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Council Insights: Startup Boom Signals Strengthening Entrepreneurial Ecosystem

In the decade prior to the COVID-19 pandemic, American entrepreneurship lagged behind the historically high levels that many have come to expect. In 1982 about 38 percent of U.S. firms were less than five years old; by 2018, that share fell to 29 percent, with many start-ups concentrated in Silicon Valley and a few other innovation hubs. However, the pandemic has spurred a surge in American entrepreneurship in communities across the country.

In 2020 during the heart of the pandemic, Americans increasingly turned to entrepreneurship as they searched for new work and took advantage of demand for new niche products and services. This trend was expected to slow as businesses and offices re-opened, but startup rates continue to rise. According to Census data, in Q4 2023 entrepreneurs filed 450,000 likely employer applications, a 37 percent increase compared to Q4 2019. Startups, in part driven by rapid growth in the AI industry, also surged in 2022 and 2023—surpassing pre-Great Recession levels of startup activity.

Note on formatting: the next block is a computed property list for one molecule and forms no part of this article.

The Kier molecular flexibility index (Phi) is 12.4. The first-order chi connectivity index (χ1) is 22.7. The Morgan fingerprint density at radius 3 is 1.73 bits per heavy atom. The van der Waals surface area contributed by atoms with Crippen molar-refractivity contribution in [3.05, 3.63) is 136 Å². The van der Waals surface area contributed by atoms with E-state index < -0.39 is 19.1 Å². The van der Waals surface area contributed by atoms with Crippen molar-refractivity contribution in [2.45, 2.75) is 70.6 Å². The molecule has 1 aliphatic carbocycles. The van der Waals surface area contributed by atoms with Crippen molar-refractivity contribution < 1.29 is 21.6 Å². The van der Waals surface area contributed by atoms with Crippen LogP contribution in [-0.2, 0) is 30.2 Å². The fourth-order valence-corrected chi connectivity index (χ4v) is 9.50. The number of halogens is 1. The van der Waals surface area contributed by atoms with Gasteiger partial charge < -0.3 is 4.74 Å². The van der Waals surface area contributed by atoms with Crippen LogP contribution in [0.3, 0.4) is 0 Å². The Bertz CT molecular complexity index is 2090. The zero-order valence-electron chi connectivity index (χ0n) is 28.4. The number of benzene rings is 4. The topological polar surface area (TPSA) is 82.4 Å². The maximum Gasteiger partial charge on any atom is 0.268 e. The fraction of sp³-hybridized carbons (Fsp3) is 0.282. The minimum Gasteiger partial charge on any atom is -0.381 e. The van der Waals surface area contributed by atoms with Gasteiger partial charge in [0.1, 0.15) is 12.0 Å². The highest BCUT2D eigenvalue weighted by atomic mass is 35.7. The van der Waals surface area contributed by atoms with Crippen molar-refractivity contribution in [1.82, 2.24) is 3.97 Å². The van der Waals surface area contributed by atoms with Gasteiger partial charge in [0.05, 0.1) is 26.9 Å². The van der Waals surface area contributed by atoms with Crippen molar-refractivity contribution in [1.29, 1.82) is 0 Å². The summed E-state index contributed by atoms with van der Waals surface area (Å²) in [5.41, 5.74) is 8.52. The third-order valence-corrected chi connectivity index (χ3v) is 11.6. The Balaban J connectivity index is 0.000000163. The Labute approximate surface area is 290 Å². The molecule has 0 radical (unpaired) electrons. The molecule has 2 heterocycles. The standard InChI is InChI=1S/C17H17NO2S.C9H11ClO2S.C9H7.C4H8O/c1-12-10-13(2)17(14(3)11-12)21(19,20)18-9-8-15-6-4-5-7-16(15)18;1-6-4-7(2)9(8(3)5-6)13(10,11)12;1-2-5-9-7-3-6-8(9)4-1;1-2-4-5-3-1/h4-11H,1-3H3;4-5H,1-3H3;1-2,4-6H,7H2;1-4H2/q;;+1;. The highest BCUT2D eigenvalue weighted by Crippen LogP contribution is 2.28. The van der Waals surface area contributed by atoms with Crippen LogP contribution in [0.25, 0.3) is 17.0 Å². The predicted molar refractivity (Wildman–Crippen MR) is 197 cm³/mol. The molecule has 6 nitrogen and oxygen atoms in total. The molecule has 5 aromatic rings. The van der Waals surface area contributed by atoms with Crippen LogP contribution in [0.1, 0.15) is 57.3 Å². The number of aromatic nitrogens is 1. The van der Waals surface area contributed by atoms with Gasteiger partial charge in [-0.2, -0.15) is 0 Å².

A new feature of the current startup boom is a growing shift towards geographic and demographic diversity. Recent Brookings research show that Black and Hispanic families are increasingly turning to business ownership, at nearly twice the rates in 2019. Entrepreneurship activity is also taking place outside traditional centers of innovation, enabled in part by remote work flexibilities. Between 2019 and 2023, over 80 percent of U.S. counties experienced business growth. And smaller metro areas like Nashville, Provo, and Wichita have been identified as the “rising stars” of tech. Sustaining this entrepreneurial trend in communities across the country will be crucial for expanding and strengthening the U.S. innovation ecosystem.

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